There is a master list kept by a private company of all of the domain names on the Internet. This list is constantly being updated and redistributed around the Internet. It is one of the largest and most accessed databases online. It is truly impressive how dynamic it is, constantly being redistributed and updated. The list is actually a collection of hundreds or even thousands of separate databases maintained by different entities.

There is a different collection of domains housed for different reasons. Every country in the world has its own unique collection of domains that it maintains. There are also the standard collections, such as .com, .net, .org, and .gov. All of these lists are constantly floating around the Internet, receiving millions of change requests and access requests, just like the one that originated from the user’s computer.

Your computer’s request is sent to a specific one of these lists, which checks the requested domain name against the database and returns the IP address of the server where the website is being kept. Once the IP address has been obtained, the request can be directed to the individual server that hosts the website.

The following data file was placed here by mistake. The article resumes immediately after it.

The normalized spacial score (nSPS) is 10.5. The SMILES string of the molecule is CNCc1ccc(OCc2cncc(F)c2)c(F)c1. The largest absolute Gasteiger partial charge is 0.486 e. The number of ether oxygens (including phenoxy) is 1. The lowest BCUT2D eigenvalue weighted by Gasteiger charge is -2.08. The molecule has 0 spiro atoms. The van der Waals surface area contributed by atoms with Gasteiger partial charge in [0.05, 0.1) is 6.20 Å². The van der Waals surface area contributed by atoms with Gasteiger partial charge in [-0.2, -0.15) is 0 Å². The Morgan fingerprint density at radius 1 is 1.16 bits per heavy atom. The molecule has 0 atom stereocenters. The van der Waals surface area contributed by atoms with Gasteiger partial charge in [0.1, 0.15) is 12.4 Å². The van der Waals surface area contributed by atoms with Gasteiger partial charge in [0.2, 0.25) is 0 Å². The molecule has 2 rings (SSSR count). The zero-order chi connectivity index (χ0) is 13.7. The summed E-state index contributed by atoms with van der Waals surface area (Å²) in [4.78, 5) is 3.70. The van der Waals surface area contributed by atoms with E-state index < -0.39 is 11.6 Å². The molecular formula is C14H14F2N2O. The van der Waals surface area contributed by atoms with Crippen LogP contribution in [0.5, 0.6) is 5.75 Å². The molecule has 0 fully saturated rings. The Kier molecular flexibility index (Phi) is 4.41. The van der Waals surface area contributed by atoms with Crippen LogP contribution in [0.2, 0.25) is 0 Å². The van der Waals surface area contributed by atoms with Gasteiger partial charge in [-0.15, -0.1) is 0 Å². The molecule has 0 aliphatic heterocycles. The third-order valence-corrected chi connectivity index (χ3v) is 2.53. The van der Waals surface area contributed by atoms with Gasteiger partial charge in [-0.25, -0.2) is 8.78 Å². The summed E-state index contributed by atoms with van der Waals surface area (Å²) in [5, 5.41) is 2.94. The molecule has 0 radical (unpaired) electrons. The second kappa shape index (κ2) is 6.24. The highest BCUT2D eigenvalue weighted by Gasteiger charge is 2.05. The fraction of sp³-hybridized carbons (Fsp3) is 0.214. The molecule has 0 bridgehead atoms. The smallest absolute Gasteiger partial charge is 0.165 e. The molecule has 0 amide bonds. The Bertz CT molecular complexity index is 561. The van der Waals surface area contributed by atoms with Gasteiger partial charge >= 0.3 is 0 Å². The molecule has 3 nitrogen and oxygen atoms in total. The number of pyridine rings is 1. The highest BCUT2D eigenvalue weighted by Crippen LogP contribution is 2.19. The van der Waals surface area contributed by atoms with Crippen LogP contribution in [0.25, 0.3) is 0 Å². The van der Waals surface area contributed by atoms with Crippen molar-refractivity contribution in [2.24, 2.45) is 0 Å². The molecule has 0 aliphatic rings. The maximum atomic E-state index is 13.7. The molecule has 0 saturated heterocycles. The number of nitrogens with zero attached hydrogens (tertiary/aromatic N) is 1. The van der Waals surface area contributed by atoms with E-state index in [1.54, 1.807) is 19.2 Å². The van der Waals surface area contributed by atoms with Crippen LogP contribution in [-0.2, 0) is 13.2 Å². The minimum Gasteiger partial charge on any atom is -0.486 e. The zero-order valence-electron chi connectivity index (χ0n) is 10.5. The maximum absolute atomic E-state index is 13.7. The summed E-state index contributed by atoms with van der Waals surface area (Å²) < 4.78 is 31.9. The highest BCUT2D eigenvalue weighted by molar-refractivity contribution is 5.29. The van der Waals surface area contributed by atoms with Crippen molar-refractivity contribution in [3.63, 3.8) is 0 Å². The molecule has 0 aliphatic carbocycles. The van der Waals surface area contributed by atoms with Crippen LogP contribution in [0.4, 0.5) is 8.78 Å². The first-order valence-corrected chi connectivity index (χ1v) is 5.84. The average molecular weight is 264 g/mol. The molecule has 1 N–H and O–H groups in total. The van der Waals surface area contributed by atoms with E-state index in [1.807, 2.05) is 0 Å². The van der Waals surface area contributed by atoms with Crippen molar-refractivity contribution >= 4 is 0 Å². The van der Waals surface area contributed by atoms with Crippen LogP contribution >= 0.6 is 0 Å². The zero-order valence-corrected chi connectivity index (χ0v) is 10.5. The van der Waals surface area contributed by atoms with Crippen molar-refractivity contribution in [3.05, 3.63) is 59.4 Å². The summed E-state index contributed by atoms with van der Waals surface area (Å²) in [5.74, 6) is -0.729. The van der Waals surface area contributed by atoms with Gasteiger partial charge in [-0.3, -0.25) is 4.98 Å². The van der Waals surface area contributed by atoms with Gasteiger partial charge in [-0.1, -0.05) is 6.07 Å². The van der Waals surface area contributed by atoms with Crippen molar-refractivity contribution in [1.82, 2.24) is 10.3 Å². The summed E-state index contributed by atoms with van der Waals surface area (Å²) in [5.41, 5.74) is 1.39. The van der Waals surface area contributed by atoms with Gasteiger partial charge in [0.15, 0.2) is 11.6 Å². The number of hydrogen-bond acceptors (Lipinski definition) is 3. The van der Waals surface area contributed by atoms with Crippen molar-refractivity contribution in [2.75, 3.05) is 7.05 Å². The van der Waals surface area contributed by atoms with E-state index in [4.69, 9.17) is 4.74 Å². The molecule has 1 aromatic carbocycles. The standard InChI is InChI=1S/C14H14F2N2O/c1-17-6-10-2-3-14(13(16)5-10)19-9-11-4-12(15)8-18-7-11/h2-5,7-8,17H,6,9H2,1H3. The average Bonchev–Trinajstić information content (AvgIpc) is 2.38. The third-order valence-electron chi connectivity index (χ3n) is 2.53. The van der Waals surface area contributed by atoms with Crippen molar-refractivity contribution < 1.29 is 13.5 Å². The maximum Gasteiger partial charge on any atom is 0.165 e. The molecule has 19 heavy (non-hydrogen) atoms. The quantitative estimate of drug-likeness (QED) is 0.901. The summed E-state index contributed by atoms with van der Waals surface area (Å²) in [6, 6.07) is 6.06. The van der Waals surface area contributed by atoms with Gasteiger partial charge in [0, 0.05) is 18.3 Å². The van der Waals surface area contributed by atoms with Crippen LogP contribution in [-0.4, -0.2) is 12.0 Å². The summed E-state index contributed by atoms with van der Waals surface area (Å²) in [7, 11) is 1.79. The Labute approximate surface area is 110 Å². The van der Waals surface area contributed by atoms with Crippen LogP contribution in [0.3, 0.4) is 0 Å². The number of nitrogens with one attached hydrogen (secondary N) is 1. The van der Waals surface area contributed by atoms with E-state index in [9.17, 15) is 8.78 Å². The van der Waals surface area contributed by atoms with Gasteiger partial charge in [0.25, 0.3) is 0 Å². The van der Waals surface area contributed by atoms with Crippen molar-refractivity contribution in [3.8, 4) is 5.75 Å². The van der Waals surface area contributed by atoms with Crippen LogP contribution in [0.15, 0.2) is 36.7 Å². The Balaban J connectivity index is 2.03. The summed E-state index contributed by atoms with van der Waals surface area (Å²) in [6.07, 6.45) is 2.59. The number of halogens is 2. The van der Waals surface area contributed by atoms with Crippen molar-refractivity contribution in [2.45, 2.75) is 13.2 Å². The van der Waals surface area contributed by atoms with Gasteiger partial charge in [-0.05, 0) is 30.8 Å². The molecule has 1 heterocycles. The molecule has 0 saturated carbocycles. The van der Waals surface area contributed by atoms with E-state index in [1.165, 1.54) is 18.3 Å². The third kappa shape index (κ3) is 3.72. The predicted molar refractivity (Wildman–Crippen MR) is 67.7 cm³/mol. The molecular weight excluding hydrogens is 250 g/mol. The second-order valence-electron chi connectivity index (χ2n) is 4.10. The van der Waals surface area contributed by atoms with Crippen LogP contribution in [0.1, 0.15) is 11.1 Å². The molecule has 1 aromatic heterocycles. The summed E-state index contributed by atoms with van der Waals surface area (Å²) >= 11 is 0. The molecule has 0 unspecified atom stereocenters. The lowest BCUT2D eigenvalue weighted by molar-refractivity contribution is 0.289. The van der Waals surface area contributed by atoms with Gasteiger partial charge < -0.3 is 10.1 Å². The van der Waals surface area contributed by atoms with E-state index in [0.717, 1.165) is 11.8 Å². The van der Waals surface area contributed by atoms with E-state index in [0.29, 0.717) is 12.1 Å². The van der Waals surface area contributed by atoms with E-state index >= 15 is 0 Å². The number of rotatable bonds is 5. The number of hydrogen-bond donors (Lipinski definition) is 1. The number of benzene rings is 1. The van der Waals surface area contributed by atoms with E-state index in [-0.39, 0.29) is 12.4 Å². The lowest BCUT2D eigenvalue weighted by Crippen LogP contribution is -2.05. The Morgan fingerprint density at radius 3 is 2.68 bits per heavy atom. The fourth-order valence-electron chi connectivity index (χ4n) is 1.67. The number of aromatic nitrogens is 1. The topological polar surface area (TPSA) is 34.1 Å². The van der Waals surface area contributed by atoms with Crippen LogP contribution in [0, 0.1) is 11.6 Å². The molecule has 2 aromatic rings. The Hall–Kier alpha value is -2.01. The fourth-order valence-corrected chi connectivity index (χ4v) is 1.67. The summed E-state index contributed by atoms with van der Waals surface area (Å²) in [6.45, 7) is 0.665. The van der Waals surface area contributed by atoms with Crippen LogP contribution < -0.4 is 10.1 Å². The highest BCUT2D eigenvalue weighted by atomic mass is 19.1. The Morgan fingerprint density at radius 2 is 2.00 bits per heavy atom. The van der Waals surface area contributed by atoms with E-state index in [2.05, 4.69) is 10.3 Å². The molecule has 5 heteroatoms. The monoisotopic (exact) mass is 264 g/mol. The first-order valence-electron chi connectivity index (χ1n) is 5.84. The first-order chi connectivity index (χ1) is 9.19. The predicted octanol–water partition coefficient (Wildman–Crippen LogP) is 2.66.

3. Web Hosting Technology Overview - Servers

When a server receives a request from a user to display a web page, there are several things that it has to take into account. First, it has to determine what the request means. Servers can serve many different purposes, and may send out information other than just web pages. It can tell what request is for which material based on what port the request is being sent over. Requests for web pages are sent over port 80.